Victoria struggling with jump in offenders

Kaitlyn Offer

Nearly 3200 high risk offenders were sentenced to community orders in 2016, supervised by too-few and under-trained Corrections Victoria staff.

Almost one third of the high risk offenders on community corrections orders are also expected to reoffend, a report by Auditor-General Andrew Greaves released on Wednesday reveals.

Legislative change since 2011 has resulted in a massive jump offenders on CCOs - up from 5871 in 2013 to 11,730 in 2016.

And the number of high risk offenders also rose dramatically, 285 in 2013 to 3180 last year.

"Current practices for managing offenders are not effective due to the overwhelming number of offenders and the lack of trained staff," Mr Greaves wrote.

Because many offenders are not being risk-assessed by deadlines and due to "excessive" wait times for support programs, Corrections Victoria "cannot demonstrate that it is effectively reducing risks to the community," the report reads.

Mr Greaves found operational problems restricted information sharing between Victoria Police and Corrections staff, which also impeded the effective management of some offenders.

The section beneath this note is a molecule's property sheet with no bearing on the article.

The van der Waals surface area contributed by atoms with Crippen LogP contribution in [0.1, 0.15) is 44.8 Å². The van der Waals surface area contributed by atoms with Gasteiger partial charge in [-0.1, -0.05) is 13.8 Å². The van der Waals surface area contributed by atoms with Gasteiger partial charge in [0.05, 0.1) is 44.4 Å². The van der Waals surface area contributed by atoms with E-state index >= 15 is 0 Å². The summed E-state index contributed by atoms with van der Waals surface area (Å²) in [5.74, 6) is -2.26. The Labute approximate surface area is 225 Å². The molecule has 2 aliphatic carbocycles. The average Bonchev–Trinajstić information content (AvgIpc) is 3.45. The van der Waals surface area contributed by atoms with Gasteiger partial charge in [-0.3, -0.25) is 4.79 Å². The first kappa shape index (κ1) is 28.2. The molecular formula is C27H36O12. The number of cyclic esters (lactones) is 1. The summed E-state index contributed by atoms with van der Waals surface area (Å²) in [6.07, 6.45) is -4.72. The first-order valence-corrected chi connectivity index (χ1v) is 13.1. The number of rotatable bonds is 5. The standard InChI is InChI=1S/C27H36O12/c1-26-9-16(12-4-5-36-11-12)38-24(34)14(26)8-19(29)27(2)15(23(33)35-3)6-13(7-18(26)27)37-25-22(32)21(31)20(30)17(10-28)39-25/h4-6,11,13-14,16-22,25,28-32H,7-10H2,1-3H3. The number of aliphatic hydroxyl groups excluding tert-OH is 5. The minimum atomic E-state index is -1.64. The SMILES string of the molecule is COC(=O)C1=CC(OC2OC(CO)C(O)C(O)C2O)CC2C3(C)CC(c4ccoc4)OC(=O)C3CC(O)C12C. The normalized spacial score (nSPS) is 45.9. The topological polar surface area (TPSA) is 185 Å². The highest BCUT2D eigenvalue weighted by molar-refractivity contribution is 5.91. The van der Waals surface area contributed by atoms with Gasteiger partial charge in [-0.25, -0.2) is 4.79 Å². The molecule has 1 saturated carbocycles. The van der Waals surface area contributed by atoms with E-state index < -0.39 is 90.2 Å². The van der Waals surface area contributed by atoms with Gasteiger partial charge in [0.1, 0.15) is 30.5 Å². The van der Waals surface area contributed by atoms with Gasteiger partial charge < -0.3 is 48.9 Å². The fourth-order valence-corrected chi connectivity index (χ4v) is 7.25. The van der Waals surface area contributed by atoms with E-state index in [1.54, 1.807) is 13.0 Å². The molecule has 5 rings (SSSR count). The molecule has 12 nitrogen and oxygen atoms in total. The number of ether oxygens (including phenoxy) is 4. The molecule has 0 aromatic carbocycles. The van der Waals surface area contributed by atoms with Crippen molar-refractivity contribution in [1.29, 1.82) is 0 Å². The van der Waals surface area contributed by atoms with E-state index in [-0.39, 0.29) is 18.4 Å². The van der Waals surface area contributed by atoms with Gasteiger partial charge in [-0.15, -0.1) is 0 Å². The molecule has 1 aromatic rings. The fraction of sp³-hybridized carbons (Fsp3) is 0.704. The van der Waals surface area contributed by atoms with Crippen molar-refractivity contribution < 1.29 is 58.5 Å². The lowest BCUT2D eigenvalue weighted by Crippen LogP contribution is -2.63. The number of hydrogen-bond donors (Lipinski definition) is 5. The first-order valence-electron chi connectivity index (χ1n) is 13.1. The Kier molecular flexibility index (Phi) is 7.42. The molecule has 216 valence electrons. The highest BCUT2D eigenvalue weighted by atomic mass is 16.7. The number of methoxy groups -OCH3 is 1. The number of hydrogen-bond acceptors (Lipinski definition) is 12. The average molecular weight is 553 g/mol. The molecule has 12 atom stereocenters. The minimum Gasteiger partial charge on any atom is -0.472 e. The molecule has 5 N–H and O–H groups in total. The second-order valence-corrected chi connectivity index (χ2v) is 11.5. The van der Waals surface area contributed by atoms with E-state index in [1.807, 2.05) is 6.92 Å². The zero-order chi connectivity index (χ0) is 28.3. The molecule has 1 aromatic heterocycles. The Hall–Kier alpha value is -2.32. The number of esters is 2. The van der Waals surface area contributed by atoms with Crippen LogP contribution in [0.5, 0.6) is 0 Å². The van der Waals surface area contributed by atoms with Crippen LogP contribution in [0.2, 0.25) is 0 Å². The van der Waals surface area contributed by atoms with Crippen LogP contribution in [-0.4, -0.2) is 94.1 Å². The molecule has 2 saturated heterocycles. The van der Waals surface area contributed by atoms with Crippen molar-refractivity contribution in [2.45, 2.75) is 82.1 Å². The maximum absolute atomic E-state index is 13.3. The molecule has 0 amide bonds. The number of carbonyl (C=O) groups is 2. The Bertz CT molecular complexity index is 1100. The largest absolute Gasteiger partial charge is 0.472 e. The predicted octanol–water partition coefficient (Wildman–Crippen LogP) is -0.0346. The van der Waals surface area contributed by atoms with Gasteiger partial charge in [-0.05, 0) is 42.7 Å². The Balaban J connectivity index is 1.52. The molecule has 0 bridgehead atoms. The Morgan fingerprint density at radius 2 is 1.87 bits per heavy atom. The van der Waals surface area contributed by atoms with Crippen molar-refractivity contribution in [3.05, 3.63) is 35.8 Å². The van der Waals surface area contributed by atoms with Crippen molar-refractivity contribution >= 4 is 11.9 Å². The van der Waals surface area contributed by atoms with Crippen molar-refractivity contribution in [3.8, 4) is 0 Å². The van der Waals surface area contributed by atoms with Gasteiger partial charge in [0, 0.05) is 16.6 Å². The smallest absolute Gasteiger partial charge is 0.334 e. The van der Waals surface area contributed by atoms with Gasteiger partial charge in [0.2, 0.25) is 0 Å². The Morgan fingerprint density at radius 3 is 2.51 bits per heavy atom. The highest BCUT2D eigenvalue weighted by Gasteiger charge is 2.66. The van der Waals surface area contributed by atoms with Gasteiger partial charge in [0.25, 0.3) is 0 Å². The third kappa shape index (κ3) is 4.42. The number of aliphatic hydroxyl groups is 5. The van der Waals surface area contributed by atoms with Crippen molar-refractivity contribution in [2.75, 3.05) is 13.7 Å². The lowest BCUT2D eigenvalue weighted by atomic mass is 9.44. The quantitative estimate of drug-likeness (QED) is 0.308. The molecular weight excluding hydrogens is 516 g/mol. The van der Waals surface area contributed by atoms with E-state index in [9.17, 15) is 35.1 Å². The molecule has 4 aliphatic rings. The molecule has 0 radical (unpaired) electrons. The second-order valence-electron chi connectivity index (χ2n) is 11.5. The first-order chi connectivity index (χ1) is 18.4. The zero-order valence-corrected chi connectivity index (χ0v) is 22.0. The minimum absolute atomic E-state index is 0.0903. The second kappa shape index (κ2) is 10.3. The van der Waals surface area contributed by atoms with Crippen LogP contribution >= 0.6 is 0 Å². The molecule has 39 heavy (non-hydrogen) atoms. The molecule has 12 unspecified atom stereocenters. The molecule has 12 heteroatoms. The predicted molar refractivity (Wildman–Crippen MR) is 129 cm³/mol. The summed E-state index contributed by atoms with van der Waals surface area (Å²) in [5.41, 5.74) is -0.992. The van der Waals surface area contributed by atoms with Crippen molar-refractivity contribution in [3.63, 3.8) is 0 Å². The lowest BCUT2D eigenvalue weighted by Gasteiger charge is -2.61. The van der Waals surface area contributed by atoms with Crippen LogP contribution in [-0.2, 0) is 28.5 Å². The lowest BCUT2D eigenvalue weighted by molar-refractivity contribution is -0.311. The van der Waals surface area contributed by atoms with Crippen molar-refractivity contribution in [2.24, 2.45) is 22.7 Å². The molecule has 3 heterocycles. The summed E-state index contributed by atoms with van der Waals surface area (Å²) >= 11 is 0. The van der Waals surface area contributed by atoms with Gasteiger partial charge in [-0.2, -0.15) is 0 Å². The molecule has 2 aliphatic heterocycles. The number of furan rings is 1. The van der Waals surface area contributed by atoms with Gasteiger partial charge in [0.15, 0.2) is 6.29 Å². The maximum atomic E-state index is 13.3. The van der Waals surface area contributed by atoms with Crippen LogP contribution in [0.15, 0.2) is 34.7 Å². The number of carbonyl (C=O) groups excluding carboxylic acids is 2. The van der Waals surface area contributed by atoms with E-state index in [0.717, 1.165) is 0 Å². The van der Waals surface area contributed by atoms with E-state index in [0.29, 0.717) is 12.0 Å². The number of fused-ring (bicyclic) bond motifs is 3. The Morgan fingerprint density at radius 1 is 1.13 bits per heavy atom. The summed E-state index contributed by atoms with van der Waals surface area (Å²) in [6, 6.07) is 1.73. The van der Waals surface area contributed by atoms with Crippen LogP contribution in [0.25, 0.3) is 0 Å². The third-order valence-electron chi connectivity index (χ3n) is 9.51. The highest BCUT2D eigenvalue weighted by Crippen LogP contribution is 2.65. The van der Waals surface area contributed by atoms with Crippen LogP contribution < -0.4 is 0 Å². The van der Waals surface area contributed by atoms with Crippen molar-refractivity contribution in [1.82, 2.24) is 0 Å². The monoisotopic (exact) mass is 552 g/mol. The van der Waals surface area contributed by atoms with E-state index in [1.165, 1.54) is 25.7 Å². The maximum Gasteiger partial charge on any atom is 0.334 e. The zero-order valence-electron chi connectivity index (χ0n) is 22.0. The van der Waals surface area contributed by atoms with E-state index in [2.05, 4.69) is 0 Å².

It means case managers were sometimes unaware of an offender's escalating risk.

According to the report, Community Correctional Services recorded at least six serious cases in which a supervised offender had been in contact with police, sometimes multiple times, before allegedly committing serious crimes.

Victoria is also one of the least successful states when it comes to offenders completing CCOs, second behind Western Australia.

The report makes 12 recommendations to Corrections Victoria, including reviewing the management of offenders who breach conditions, and two recommendations to Victoria Police.

Corrections Victoria is already in the process of implementing 11 of the recommendations as part of reforms announced by the state government.

In October, the government announced mandatory jail for serious and violent crimes like rape, child sex abuse and commercial drug trafficking.

Opposition corrections spokesman Ed O'Donohue said more still needed to be done.

"We've been warning about many of these issues now for months and months and months, and we've seen little if no action from the four corrections ministers we've had in just 12 months," he told reporters.